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Taliban Snipes At U.S. Troops

Guerrillas fired at U.S. soldiers with mortars and machine guns in a troubled eastern province of Afghanistan before retreating toward the Pakistan border, the U.S. military said Monday.

The military said it suffered no casualties in the attack Saturday, the latest in a series of strikes at coalition and Afghan security forces in the south and east of the country usually blamed on resurgent Taliban loyalists.

Soldiers from the 10th Mountain Division were patrolling near a U.S. base at Shkin in Paktika province, just a few miles from the border with Pakistan, when they came under attack, according to a statement from Bagram, where the U.S. military operation is headquartered.

The U.S. troops responded with small arms and artillery, trading fire for about an hour before the guerrillas pulled back toward the mountainous border. There was no information on guerrilla casualties.

In another incident Saturday, two rockets landed near a U.S. base in neighboring Khost province, the statement said. There were no reported injuries.

Insurgents often fire rockets at U.S. bases in Afghanistan, but rarely hit their targets. Still, one of five rockets fired in Kabul on Thursday landed in the main base of the international peacekeeping force that patrols the capital, slightly injuring one Canadian civilian worker.

Peacekeepers said they suspected sympathizers of the Taliban or al Qaeda holdouts of trying to mark the second anniversary of the Sept. 11 attacks, which prompted the U.S.-led operation that swept the Taliban from power at the end of 2001.

Last week, two Taliban officials told The New York Times the group had begun using small guerilla attacks as part of a strategy to wear down U.S. forces and convince Washington to retreat from the country.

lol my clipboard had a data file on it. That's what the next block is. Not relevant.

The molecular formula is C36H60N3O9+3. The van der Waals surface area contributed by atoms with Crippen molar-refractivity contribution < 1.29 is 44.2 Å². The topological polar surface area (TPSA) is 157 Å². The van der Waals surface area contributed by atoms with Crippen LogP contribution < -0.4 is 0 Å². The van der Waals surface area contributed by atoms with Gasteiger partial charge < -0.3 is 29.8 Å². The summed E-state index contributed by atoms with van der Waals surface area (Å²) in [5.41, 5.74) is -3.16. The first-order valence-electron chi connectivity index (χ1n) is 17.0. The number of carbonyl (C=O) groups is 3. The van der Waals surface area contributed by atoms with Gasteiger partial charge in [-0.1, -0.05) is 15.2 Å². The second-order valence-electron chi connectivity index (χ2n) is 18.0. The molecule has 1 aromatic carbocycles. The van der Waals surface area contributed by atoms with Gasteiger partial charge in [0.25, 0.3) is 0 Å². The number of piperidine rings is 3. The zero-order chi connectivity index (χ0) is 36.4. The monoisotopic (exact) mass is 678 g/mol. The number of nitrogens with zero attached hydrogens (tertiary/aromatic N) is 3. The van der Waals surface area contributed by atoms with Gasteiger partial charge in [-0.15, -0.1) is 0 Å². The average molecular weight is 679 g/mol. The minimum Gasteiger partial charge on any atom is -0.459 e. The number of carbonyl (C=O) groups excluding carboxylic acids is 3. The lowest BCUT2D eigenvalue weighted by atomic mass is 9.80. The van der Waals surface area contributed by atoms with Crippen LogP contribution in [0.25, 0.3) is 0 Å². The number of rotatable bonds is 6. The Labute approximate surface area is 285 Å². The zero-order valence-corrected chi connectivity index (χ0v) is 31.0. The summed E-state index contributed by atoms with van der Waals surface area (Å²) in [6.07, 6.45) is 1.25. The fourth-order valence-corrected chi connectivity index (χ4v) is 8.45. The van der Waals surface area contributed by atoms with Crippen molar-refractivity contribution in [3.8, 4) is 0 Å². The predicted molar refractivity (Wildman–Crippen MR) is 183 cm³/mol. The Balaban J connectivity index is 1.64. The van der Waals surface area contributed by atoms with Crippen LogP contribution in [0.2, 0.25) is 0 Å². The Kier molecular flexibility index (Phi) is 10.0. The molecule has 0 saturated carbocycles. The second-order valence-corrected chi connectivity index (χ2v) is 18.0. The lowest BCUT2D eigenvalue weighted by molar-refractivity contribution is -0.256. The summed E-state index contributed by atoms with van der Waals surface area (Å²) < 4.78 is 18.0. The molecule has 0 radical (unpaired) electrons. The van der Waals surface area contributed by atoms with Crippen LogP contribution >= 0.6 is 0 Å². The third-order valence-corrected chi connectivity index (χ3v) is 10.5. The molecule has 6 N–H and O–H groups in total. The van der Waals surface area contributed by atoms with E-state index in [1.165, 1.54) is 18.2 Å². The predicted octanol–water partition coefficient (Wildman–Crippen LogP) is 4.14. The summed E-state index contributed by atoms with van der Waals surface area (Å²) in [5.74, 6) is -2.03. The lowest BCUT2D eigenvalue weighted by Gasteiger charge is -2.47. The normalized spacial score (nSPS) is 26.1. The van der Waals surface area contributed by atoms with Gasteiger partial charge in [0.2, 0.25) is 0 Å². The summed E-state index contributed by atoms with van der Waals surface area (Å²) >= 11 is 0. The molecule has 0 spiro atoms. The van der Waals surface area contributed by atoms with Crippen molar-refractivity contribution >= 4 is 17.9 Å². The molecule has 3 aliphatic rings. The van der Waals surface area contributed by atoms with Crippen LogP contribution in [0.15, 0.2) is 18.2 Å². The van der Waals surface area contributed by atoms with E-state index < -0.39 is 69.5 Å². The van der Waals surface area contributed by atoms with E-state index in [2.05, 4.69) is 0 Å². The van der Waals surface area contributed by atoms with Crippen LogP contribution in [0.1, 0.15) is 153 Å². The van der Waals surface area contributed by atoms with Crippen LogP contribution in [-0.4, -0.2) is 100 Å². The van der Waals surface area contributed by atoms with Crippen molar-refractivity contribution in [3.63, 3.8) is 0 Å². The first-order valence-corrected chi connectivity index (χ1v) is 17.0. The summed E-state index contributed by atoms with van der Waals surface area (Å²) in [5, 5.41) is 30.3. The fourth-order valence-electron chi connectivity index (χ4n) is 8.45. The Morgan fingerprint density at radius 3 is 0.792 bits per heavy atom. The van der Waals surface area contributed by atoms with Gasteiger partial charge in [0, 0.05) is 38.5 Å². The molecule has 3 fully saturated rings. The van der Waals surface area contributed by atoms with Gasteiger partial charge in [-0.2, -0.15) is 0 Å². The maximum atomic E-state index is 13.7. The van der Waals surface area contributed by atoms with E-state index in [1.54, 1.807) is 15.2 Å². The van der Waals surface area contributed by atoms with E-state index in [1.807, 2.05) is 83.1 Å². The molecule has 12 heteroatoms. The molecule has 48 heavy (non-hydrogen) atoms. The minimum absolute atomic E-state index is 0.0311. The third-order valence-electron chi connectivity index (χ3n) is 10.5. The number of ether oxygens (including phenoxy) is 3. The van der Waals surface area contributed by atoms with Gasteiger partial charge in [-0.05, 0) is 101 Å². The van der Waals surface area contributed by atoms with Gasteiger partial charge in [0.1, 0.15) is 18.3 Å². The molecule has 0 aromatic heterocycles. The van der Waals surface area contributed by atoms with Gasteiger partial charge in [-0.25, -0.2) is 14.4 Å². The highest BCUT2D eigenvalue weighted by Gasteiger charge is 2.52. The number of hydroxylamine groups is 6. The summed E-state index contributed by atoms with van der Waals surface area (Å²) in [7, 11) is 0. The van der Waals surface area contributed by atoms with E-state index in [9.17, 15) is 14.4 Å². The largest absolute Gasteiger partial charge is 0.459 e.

A man who identified himself as a Taliban commander told the newspaper he was confident that the U.S., exhausted by a slow, expensive and frustrating conflict, would flee Afghanistan in two or three years, just as Soviet forces had in the 1980's.

"How is it possible that America will continue to do these things for many years?" he asked. "Just think — one plane — how much is it to take off and land?"

Another official, who said he was a Taliban spokesman, claimed fugitive leader Mullah Muhammad Omar was commanding Taliban troops from his Afghan hideout. He said U.S. forces were overstretched in Iraq and Afghanistan and called for foreign volunteers to aid the Taliban.

The spokesman said he hoped the U.S. would open more fronts in the war on terror.

"We are offering prayers that they should start in one or two more places," he said. "When America goes to open one or two more places it will be good for Muslims."

The two men said the Taliban would kill Afghan President Hamid Karzai, and said the group was responsible for an earlier assassination attempt last year in Kandahar. One of the men said they reserved the right to kill foreign and Afghan aid workers they considered spies.

The Times interviewed the two men separately and on the condition that their real names not be used and the country where they spoke not be named. Their claims could not be independently confirmed.

About 9,800 American troops and 3,000 others remain in Afghanistan carrying out operations against the insurgents, who have becoming increasingly bold in recent months.

More than 100 Taliban were reported killed in about nine days of battles with coalition forces in mountains of southern Zabul province. One U.S. special operations soldier and an unknown number of Afghan troops also died in the fighting.

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